Agriculture Is Human Health Business

Written by: Julianne Wyrick

Jun 27
Agriculture Is Human Health Business Patrick Wall Speaking at Symposium

According to University College Dublin’s Patrick Wall, the future of the agri-food industry is good.  However, according to Wall, who spoke at the food breakout session of Alltech’s recent Symposium, consumers must be confident that the industry provides safe, healthy, and sustainable food products for growth to continue.

Wall explained that misconceptions about food production are damaging to markets in the agri-food industry.  Due to bad practices of a handful of poor operators within the industry, a disconnect exists between humans and modern agriculture.  People often have negative perceptions of the industry and think of modern agriculture as “factory agriculture.”

Poorly handled food contamination incidents also turn people away from markets in the agri-food sector.  Wall cited an E.coli scare initially attributed to Spanish cucumbers as an example.  Though the cucumbers were not the source of the outbreak, the incident still caused the end of the entire Spanish cucumber harvest in 2011.

The spread of inaccurate information about food production and contamination incidents occurs faster than ever with social media.  Wall reminded attendees of the negative effects on Beef Products Inc. after the spread of YouTube clips containing Jamie Oliver’s declaration of lean finely textured beef as “pink slime.”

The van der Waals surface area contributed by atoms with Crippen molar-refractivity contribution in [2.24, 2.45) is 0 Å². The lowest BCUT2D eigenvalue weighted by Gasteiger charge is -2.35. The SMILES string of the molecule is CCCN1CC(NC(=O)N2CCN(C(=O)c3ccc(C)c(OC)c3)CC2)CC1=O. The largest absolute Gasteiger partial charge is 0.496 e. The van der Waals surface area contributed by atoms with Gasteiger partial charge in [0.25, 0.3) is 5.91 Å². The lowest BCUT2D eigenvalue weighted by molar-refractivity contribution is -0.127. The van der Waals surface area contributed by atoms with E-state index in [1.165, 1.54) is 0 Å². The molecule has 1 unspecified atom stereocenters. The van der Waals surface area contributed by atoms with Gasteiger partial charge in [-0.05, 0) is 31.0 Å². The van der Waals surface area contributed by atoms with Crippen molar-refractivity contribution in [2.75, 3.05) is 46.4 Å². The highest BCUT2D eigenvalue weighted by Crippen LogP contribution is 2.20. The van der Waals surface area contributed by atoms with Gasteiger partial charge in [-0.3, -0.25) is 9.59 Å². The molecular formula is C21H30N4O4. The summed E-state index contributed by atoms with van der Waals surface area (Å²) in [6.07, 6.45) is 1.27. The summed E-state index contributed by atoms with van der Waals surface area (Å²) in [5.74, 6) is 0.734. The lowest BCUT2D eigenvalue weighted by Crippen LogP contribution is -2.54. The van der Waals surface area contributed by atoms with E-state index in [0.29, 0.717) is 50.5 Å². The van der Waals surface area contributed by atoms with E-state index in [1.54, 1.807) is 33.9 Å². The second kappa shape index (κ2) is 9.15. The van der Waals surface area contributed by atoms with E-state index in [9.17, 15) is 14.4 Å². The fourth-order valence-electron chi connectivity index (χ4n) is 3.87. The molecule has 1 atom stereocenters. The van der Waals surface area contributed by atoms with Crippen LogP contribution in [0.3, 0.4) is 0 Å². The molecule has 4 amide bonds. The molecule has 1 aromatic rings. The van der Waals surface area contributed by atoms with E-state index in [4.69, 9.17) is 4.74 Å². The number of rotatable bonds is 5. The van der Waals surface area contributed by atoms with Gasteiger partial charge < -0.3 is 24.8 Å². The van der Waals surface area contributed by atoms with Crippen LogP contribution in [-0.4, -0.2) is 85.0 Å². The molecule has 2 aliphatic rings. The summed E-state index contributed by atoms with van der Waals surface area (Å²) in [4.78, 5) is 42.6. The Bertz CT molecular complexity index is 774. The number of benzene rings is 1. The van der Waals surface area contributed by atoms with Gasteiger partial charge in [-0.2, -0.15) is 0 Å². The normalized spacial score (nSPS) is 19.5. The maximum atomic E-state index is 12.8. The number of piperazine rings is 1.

In addition to fighting misconceptions, the agri-food industry must also promote the healthy nature of its products.  As Wall explained, if you are in the agriculture business, you are actually in the human health business. Diet is a major determinant of health, and the dietary needs of humans differ with life stage. Using genetics and nutrition, the agri-food industry can make its products even healthier and fight current health issues like globesity, the term the World Health Organization uses to describe the global obesity epidemic.

 

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